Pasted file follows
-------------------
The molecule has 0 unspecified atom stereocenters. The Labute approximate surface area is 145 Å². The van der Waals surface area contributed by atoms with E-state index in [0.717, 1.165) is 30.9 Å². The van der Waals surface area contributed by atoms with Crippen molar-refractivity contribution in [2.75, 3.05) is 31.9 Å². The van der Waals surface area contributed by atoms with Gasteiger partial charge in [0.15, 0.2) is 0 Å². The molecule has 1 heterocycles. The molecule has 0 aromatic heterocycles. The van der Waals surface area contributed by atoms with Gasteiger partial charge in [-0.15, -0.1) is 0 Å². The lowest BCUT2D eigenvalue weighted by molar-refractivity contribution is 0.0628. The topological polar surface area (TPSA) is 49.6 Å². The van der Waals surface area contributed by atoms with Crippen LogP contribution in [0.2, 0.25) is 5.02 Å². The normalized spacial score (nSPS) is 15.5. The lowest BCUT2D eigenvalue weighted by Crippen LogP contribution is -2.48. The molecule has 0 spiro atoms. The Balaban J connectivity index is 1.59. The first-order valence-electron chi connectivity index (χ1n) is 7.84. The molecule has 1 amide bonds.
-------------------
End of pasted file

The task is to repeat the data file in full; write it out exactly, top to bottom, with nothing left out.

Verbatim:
The molecule has 0 unspecified atom stereocenters. The Labute approximate surface area is 145 Å². The van der Waals surface area contributed by atoms with E-state index in [0.717, 1.165) is 30.9 Å². The van der Waals surface area contributed by atoms with Crippen molar-refractivity contribution in [2.75, 3.05) is 31.9 Å². The van der Waals surface area contributed by atoms with Gasteiger partial charge in [0.15, 0.2) is 0 Å². The molecule has 1 heterocycles. The molecule has 0 aromatic heterocycles. The van der Waals surface area contributed by atoms with Gasteiger partial charge in [-0.15, -0.1) is 0 Å². The lowest BCUT2D eigenvalue weighted by molar-refractivity contribution is 0.0628. The topological polar surface area (TPSA) is 49.6 Å². The van der Waals surface area contributed by atoms with Crippen LogP contribution in [0.2, 0.25) is 5.02 Å². The normalized spacial score (nSPS) is 15.5. The lowest BCUT2D eigenvalue weighted by Crippen LogP contribution is -2.48. The molecule has 0 spiro atoms. The Balaban J connectivity index is 1.59. The first-order valence-electron chi connectivity index (χ1n) is 7.84. The molecule has 1 amide bonds.